The Influence of Single Gene-Pair Inheritance on Development

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  • 0:07 What Is Genetic Inheritance?
  • 0:32 Single Gene-Pair Inheritance
  • 3:06 Predictable Patterns
  • 4:44 Lesson Summary
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Lesson Transcript
Instructor: Lisa Roundy

Lisa has taught at all levels from kindergarten to college and has a master's degree in human relations.

What is single gene-pair inheritance? What influence does it have on human development? Learn the answers to these questions as we explore this area of genetic inheritance in this video lesson.

What Is Genetic Inheritance?

Let's meet Stacey and her parents.

Stacey inherited traits from her parents.
image of girl

Most of us will understand when we look at Stacey that she has her mother's blue eyes and her father's red hair. All of her characteristics are inherited from her parents in some way. How does this process take place? Genetic inheritance is the process by which genes are passed down from a parent to their offspring. One way that this can occur is through single gene-pair inheritance.

Single Gene-Pair Inheritance

Single gene-pair inheritance occurs when a trait is linked to one gene-pair that consists of two alleles. This is also referred to as Mendelian inheritance. An allele is one part of the gene-pair. One allele is inherited from the father, and one is inherited from the mother.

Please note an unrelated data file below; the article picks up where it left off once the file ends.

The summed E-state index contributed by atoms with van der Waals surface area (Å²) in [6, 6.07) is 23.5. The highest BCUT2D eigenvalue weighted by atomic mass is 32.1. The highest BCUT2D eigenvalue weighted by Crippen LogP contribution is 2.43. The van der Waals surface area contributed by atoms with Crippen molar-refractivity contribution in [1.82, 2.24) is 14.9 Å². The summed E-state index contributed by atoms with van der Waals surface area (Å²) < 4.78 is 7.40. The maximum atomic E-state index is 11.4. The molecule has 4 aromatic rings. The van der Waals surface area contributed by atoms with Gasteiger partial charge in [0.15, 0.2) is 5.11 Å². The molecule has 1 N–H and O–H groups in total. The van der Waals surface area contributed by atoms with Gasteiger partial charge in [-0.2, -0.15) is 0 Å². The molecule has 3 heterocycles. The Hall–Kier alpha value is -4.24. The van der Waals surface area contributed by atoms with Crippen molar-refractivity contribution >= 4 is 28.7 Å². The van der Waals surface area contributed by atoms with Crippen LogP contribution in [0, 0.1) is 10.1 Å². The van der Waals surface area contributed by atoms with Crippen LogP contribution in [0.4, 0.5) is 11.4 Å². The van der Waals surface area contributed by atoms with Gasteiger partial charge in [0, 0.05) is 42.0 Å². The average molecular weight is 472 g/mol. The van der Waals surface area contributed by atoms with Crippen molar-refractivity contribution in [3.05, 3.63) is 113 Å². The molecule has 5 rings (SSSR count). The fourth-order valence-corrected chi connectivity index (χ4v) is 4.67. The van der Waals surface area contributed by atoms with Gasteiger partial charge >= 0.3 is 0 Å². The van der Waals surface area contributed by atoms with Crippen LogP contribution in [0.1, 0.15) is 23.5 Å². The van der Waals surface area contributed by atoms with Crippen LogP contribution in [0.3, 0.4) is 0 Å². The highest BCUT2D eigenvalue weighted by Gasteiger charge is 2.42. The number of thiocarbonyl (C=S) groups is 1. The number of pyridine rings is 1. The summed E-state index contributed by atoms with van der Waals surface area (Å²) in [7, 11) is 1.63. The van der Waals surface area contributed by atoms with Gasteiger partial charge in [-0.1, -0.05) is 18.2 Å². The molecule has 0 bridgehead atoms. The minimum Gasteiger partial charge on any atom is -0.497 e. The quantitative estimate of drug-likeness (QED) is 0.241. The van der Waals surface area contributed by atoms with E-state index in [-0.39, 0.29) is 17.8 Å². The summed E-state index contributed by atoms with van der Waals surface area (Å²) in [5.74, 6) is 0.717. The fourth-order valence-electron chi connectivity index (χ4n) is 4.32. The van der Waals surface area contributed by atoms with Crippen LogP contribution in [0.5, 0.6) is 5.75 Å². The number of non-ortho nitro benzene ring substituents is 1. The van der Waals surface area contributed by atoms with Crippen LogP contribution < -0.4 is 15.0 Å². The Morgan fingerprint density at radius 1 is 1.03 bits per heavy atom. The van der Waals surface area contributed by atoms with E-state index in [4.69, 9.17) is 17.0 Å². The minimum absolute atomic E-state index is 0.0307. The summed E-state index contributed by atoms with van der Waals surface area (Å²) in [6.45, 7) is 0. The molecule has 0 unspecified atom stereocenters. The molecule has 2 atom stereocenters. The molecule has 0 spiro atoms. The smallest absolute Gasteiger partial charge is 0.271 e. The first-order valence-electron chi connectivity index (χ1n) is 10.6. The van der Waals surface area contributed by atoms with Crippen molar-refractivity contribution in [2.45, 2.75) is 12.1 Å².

Let's look at a chart that shows some examples of possible gene-pairs before we go further.

possible gene-pairs

Each gene-pair is made up of two parts. We will use the letter 'A' to represent the two parts of the gene-pair. There are three possible combinations that can exist: two capital A's (AA), a capital 'A' and a lowercase 'a' (Aa), and two lowercase 'a's (aa). What is the difference between a lowercase 'a' and a capital 'A' you may ask? The answer is that it represents whether the trait is dominant or recessive. A capital 'A' stands for an allele with a dominant trait. A lowercase 'a' stands for an allele with a recessive trait.

Let's look at a recessive trait first. We are assuming that the gene-pair we are discussing determines if a person will be an albino, or a person that has no pigment in their skin, eyes, or hair. Let's say that capital 'A,' or the dominant trait, is the allele for the trait of normal pigment, and let's say that lowercase 'a' is the allele for the recessive trait of being an albino. If a person has two dominant alleles in their gene-pair, they will have normal pigment. If a person has a dominant allele and a recessive allele for their gene-pair, they will have normal pigment but will be a carrier for the albino trait and could have a child who is an albino. If a person has two recessive alleles for their gene-pair, they will be an albino.

recessive inheritance

Now let's use eye color to examine a dominant trait. Let's say that capital 'A,' the dominant trait, is the trait for brown eyes, and the lowercase 'a,' the recessive trait, is the trait for blue eyes. If a person has two dominant alleles in their gene-pair, they will have brown eyes. If a person has one dominant allele and one recessive allele for their gene-pair, they will have brown eyes because it's the dominant trait, but they could have a child who is born with blue eyes because they carry the trait for blue eyes as well. If a person has two recessive alleles for their gene-pair, they will have blue eyes.

dominant inheritance

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